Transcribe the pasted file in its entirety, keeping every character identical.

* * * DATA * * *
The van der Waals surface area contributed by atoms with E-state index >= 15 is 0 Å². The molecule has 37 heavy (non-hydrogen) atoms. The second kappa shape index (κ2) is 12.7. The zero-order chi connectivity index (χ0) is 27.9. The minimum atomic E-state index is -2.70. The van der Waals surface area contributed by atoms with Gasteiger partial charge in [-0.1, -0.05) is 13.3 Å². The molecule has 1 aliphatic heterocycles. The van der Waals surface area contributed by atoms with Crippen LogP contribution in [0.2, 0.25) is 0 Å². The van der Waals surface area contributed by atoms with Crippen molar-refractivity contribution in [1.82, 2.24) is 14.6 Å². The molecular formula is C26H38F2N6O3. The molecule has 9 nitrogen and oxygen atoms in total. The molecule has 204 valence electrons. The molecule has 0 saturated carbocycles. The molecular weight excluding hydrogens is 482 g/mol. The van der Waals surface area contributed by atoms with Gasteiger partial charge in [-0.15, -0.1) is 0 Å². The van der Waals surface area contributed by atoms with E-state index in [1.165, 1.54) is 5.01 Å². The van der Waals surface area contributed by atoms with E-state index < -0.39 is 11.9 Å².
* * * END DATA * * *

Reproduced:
The van der Waals surface area contributed by atoms with E-state index >= 15 is 0 Å². The molecule has 37 heavy (non-hydrogen) atoms. The second kappa shape index (κ2) is 12.7. The zero-order chi connectivity index (χ0) is 27.9. The minimum atomic E-state index is -2.70. The van der Waals surface area contributed by atoms with Gasteiger partial charge in [-0.1, -0.05) is 13.3 Å². The molecule has 1 aliphatic heterocycles. The van der Waals surface area contributed by atoms with Crippen LogP contribution in [0.2, 0.25) is 0 Å². The van der Waals surface area contributed by atoms with Crippen molar-refractivity contribution in [1.82, 2.24) is 14.6 Å². The molecular formula is C26H38F2N6O3. The molecule has 9 nitrogen and oxygen atoms in total. The molecule has 204 valence electrons. The molecule has 0 saturated carbocycles. The molecular weight excluding hydrogens is 482 g/mol. The van der Waals surface area contributed by atoms with Gasteiger partial charge in [-0.15, -0.1) is 0 Å². The van der Waals surface area contributed by atoms with E-state index in [1.165, 1.54) is 5.01 Å². The van der Waals surface area contributed by atoms with E-state index < -0.39 is 11.9 Å².